The University of Southern California has agreed to pay US$215 million to settle a federal lawsuit filed by hundreds of women who say that they were sexually abused by the former head gynaecologist at the student health centre and that university officials did not address their complaints, writes Jennifer Medina for The New York Times.


Cancer-research charity takes tough stance on bullying

One of the world’s biggest funders of cancer research has launched an anti-bullying policy that could lead to the withdrawal of funding from scientists whose institutions uphold allegations made against them, writes Holly Else for Nature.


Harvard internal probe uncovers fraudulent research

An internal investigation from Harvard Medical School and Brigham and Women's Hospital found that there is falsified and-or fabricated data in 31 scientific publications from the laboratory of a prominent cardiac researcher, writes Claire Ochroch for The Daily Pennsylvanian.


Abolish exams, professor urges African universities

Emeritus Professor Olugbemiro Jegede, the foundation vice-chancellor of the National Open University of Nigeria, has called for the elimination of examinations in the educational system in Africa as he says they kill the creative power of students, encourage cheating and make all learning theoretical and geared towards passing them, reports Ghana News Agency.


Universities – Is free speech under threat?

Free speech is being threatened at British universities by a culture of offence among certain students, according to critics. A small number of incidents have been held up time and again and debated fiercely. But what evidence is there that challenges to free speech are widespread? ask Rachel Schraer and Ben Butcher for BBC News.


Bosnian student granted UK visa after Home Office U-turn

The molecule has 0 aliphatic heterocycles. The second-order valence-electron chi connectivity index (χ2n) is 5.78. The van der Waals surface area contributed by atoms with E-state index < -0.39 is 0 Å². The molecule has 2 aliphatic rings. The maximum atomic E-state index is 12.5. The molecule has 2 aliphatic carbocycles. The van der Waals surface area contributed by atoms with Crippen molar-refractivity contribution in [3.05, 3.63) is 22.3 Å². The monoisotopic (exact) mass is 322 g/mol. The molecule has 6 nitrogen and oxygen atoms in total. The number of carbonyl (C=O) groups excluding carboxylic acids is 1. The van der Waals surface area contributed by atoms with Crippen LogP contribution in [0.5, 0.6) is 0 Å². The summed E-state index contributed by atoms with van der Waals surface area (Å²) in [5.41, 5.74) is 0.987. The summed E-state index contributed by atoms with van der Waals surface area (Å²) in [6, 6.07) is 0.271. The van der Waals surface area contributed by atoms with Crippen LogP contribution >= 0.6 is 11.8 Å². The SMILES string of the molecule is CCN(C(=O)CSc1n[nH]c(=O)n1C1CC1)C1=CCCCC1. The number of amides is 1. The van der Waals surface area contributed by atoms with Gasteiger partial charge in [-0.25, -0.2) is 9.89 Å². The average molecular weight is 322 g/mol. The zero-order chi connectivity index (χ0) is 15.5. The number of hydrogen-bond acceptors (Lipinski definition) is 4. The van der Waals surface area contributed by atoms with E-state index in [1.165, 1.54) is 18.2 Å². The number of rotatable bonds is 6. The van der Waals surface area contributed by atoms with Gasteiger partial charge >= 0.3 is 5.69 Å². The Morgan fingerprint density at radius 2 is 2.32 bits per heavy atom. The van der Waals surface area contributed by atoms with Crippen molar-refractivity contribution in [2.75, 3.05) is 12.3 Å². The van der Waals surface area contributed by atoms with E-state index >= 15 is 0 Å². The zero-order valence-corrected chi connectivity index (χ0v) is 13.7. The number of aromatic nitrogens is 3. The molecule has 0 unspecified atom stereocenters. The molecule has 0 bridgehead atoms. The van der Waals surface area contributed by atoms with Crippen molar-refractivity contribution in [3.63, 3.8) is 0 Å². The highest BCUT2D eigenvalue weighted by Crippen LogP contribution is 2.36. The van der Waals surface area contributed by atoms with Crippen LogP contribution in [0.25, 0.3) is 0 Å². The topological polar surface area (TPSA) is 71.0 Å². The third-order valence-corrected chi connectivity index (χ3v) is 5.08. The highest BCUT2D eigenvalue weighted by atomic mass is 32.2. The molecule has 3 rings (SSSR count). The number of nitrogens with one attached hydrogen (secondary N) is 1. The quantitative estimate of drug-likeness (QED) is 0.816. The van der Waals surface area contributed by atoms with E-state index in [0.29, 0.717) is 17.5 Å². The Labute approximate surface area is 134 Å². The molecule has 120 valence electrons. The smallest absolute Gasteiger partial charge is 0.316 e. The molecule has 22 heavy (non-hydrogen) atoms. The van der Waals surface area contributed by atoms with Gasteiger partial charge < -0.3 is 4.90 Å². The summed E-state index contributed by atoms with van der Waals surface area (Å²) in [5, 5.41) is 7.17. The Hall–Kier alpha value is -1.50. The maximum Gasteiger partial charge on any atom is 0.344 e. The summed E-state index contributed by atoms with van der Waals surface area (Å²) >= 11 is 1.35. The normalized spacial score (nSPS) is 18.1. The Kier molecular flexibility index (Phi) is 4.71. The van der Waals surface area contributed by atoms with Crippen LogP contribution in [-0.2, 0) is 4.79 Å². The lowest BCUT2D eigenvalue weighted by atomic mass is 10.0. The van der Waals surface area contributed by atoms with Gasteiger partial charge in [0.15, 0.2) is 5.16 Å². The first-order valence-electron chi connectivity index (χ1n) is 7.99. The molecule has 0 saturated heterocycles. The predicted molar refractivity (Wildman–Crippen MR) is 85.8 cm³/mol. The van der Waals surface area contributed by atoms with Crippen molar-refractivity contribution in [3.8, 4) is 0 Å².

A Bosnian student who is studying for a psychology masters at the University of Amsterdam in the Netherlands was granted a visa by the Home Office in the United Kingdom within hours of a report by The Independent about its decision to block her from entering the UK for a conference, writes Peter Stubley for The Independent.


Bells University gets students to judge lecturers

Professor Jeremiah Ojediran, the vice-chancellor of Bells University of Technology in Nigeria, has advised the country’s tertiary institutions to embrace quality assurance to fight incessant cases of sex for marks in the institutions, reports Vanguard.


Saudi, Emirati universities rank among best in region

As education across the world experiences massive revamping to keep up with technological changes, universities in Saudi Arabia and the United Arab Emirates are leading the Gulf in the field, writes Caline Malek for The Arab Weekly.


No money for campus counselling services – Minister

Minister of Higher Education and Training Naledi Pandor says the government cannot give institutions of higher learning more money for counselling services. She was addressing various vice-chancellors and student bodies in Boksburg on plans to address violence on campuses, writes Gaopalelwe Phalaetsile for Jacaranda FM.


Law students can choose course on Harry Potter

A law university in Kolkata in India is offering a new course on Harry Potter that will encourage students to explore legal aspects of JK Rowling’s fictional world and its many real life lessons, reports Press Trust of India.



Philosophy and the ‘battle against colonialism’

The narrative is familiar: Fragile racist ‘whites’, oblivious to their own purported privilege, creating a hostile environment for long-suffering oppressed ‘black’ students. But Olivia Goldhill’s version (University World News, 5 October) contained factual errors and spin, according to the University of Cape Town’s head of philosophy.